Road Safety 2.0: A Case of Transforming Government’s Approach to Road Safety by Engaging Citizens through Web 2.0

Road Safety 2.0: A Case of Transforming Government’s Approach to Road Safety by Engaging Citizens through Web 2.0

Dieter Fink (Edith Cowan University, Australia)
Copyright: © 2011 |Pages: 18
DOI: 10.4018/jcit.2011070102
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The aim of this case study is first, to determine the extent to which web 2.0 can be the technology that would enable a strong relationship between government and its citizens to develop in managing road safety and second, to examine the endeavours of the WA Office of Road Safety (ORS) in fostering the relationship. It shows that in ORS’ road safety strategy for 2008-2020, community engagement is strongly advocated for the successful development and execution of its road safety plan but the potential of web 2.0 approaches in achieving it is not recognised. This would involve the use of blogs and RSS as suitable push strategies to get road safety information to the public. Online civic engagement would harness collective intelligence (‘the wisdom of crowds’) and, by enabling the public to annotate information on wikis, layers of value could be added so that the public become co-developers of road safety strategy and policy. The case identifies three major challenges confronting the ORS to become Road Safety 2.0 ready: how to gain the publics’ attention in competition with other government agencies, how to respond internally to online citizen engagement, and how to manage governmental politics.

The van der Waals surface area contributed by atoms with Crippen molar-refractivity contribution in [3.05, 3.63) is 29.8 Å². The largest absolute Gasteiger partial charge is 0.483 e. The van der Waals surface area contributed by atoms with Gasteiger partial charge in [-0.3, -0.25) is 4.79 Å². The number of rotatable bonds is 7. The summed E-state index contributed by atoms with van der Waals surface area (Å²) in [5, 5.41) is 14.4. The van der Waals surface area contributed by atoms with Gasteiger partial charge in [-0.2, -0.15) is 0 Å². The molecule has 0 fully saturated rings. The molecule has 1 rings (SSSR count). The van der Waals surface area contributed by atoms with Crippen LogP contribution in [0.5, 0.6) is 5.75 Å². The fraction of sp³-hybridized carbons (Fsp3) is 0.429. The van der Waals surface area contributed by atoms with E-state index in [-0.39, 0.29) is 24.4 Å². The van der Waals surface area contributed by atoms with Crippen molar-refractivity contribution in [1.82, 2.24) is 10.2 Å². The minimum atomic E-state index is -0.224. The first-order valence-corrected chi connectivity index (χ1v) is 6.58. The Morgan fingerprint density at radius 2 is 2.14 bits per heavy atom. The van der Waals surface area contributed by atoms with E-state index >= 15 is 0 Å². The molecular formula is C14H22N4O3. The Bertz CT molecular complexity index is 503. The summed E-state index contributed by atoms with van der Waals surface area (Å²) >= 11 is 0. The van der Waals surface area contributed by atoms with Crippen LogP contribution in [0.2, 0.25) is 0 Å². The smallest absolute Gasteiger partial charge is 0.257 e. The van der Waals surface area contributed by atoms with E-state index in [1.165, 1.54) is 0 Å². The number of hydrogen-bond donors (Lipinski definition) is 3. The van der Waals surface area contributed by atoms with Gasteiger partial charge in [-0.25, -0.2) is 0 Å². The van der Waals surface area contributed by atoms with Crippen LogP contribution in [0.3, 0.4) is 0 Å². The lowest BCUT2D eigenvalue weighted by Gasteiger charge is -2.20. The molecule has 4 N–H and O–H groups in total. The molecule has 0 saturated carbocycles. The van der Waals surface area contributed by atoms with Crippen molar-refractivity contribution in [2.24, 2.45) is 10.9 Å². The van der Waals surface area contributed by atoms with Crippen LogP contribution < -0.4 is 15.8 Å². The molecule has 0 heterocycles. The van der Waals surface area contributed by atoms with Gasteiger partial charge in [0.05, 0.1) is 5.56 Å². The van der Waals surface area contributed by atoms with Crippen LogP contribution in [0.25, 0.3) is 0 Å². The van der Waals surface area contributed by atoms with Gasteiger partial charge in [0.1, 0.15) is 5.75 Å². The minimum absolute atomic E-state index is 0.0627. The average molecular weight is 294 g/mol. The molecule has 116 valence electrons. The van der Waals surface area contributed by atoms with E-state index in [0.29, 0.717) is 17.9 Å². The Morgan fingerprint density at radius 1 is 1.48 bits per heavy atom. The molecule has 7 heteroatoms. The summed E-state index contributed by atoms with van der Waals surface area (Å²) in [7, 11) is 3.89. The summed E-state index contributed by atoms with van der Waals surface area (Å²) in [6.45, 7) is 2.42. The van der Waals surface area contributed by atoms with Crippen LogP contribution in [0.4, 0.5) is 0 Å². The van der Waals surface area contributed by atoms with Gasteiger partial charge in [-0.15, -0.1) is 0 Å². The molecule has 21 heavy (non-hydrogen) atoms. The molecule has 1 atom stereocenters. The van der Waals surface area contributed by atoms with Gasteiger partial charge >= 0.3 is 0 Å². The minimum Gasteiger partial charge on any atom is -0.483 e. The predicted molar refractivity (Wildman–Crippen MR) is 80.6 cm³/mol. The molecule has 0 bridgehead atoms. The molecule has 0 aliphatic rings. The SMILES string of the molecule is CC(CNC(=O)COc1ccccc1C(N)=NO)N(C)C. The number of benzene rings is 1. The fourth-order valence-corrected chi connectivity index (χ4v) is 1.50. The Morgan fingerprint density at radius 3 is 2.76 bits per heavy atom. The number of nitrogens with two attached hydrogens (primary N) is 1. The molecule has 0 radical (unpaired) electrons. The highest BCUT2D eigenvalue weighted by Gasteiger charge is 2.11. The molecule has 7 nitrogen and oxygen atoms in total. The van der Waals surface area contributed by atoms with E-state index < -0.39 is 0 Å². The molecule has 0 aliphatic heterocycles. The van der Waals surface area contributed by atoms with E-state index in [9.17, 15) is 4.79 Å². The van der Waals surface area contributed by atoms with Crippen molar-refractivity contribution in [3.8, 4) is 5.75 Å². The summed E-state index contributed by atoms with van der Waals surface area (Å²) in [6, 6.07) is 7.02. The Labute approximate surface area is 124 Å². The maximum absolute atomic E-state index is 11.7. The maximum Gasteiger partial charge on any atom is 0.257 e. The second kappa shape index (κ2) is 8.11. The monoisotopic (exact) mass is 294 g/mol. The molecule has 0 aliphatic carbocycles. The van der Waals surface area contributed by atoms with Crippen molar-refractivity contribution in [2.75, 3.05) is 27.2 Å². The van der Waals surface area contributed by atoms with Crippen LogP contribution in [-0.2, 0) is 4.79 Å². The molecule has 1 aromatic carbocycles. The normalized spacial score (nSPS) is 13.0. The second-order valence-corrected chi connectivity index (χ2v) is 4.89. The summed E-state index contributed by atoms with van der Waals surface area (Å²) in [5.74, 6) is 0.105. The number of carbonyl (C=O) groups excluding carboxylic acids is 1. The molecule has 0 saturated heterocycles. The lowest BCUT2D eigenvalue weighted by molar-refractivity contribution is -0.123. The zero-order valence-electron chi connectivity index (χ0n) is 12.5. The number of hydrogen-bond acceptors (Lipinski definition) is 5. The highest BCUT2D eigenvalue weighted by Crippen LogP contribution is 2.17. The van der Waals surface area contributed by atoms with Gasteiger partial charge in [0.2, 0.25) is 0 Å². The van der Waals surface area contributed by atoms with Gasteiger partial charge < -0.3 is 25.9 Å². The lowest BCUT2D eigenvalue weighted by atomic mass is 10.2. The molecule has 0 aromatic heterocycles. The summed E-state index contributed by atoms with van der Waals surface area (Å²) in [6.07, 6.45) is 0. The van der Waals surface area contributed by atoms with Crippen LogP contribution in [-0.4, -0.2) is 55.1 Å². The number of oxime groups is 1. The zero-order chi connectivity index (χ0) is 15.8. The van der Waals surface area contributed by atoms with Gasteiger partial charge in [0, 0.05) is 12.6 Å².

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Setting The Stage

During the late 2000, the CRS formulated a strategic plan for road safety, based on the work carried out by the ORS, which was adopted by the WA government in 2009. “Towards Zero: Getting there together 2008-2020” contains strategies that aim to reduce road deaths and serious injuries on WA roads. The road map to achieving community participation (i.e., getting there together) is provided by another body within the WA government, namely the Office of e-Government (OEG). This body requires each agency to transform its approach to one that is citizen centric. It laid out a staged-approach which guides the agency to move from a mere static web presence to one that offers online access of services and transactions and then to reach a transformation stage in which strong relationships are developed between itself and the public.

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